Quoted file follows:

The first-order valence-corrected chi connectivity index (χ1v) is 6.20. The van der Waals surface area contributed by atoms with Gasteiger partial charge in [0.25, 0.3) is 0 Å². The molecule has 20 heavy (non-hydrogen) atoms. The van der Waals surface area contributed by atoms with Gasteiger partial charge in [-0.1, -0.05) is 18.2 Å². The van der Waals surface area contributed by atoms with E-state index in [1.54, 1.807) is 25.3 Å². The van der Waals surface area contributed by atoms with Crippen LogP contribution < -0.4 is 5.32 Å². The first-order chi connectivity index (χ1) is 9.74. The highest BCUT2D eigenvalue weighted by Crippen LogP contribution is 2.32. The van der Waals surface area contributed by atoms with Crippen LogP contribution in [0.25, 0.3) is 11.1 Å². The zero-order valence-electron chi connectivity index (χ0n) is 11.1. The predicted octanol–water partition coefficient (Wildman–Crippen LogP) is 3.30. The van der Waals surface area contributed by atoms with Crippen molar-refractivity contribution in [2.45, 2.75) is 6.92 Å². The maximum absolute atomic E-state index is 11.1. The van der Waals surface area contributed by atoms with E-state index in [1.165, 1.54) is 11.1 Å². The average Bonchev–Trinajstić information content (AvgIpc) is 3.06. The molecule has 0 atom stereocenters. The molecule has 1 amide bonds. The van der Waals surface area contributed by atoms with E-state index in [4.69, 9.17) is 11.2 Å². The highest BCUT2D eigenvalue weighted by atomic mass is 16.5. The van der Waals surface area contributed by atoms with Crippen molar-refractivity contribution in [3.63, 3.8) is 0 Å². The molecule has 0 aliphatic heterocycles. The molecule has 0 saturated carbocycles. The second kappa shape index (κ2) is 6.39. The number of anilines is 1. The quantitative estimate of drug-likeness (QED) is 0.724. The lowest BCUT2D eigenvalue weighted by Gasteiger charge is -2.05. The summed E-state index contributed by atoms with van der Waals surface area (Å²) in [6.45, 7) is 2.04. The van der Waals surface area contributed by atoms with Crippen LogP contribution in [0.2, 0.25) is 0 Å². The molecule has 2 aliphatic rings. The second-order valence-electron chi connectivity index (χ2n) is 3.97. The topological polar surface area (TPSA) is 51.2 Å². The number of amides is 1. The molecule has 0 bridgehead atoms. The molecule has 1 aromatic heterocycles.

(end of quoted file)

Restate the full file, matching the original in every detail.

The first-order valence-corrected chi connectivity index (χ1v) is 6.20. The van der Waals surface area contributed by atoms with Gasteiger partial charge in [0.25, 0.3) is 0 Å². The molecule has 20 heavy (non-hydrogen) atoms. The van der Waals surface area contributed by atoms with Gasteiger partial charge in [-0.1, -0.05) is 18.2 Å². The van der Waals surface area contributed by atoms with E-state index in [1.54, 1.807) is 25.3 Å². The van der Waals surface area contributed by atoms with Crippen LogP contribution < -0.4 is 5.32 Å². The first-order chi connectivity index (χ1) is 9.74. The highest BCUT2D eigenvalue weighted by Crippen LogP contribution is 2.32. The van der Waals surface area contributed by atoms with Crippen LogP contribution in [0.25, 0.3) is 11.1 Å². The zero-order valence-electron chi connectivity index (χ0n) is 11.1. The predicted octanol–water partition coefficient (Wildman–Crippen LogP) is 3.30. The van der Waals surface area contributed by atoms with Crippen molar-refractivity contribution in [2.45, 2.75) is 6.92 Å². The maximum absolute atomic E-state index is 11.1. The van der Waals surface area contributed by atoms with E-state index in [1.165, 1.54) is 11.1 Å². The average Bonchev–Trinajstić information content (AvgIpc) is 3.06. The molecule has 0 atom stereocenters. The molecule has 1 amide bonds. The van der Waals surface area contributed by atoms with E-state index in [4.69, 9.17) is 11.2 Å². The highest BCUT2D eigenvalue weighted by atomic mass is 16.5. The van der Waals surface area contributed by atoms with Crippen molar-refractivity contribution in [3.63, 3.8) is 0 Å². The molecule has 0 aliphatic heterocycles. The molecule has 0 saturated carbocycles. The second kappa shape index (κ2) is 6.39. The number of anilines is 1. The quantitative estimate of drug-likeness (QED) is 0.724. The lowest BCUT2D eigenvalue weighted by Gasteiger charge is -2.05. The summed E-state index contributed by atoms with van der Waals surface area (Å²) in [6.45, 7) is 2.04. The van der Waals surface area contributed by atoms with Crippen LogP contribution in [0.2, 0.25) is 0 Å². The molecule has 2 aliphatic rings. The second-order valence-electron chi connectivity index (χ2n) is 3.97. The topological polar surface area (TPSA) is 51.2 Å². The number of amides is 1. The molecule has 0 bridgehead atoms. The molecule has 1 aromatic heterocycles.